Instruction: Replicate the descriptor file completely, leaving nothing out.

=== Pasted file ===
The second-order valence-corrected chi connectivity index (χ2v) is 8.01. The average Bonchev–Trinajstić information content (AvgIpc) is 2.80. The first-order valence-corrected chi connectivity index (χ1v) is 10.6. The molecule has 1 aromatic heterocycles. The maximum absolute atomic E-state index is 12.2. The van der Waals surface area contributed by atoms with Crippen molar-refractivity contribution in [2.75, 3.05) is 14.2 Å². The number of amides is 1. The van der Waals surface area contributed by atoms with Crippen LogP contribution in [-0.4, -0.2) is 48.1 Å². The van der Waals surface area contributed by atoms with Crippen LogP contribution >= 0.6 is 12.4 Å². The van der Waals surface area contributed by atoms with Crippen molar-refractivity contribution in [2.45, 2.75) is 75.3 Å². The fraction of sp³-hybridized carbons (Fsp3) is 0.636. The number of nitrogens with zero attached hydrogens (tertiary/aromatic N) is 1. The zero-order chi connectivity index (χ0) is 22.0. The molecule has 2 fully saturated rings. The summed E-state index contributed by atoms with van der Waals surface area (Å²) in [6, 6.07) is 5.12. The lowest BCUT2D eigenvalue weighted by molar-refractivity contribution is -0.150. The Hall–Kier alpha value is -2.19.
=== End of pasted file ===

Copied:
The second-order valence-corrected chi connectivity index (χ2v) is 8.01. The average Bonchev–Trinajstić information content (AvgIpc) is 2.80. The first-order valence-corrected chi connectivity index (χ1v) is 10.6. The molecule has 1 aromatic heterocycles. The maximum absolute atomic E-state index is 12.2. The van der Waals surface area contributed by atoms with Crippen molar-refractivity contribution in [2.75, 3.05) is 14.2 Å². The number of amides is 1. The van der Waals surface area contributed by atoms with Crippen LogP contribution in [-0.4, -0.2) is 48.1 Å². The van der Waals surface area contributed by atoms with Crippen LogP contribution >= 0.6 is 12.4 Å². The van der Waals surface area contributed by atoms with Crippen molar-refractivity contribution in [2.45, 2.75) is 75.3 Å². The fraction of sp³-hybridized carbons (Fsp3) is 0.636. The number of nitrogens with zero attached hydrogens (tertiary/aromatic N) is 1. The zero-order chi connectivity index (χ0) is 22.0. The molecule has 2 fully saturated rings. The summed E-state index contributed by atoms with van der Waals surface area (Å²) in [6, 6.07) is 5.12. The lowest BCUT2D eigenvalue weighted by molar-refractivity contribution is -0.150. The Hall–Kier alpha value is -2.19.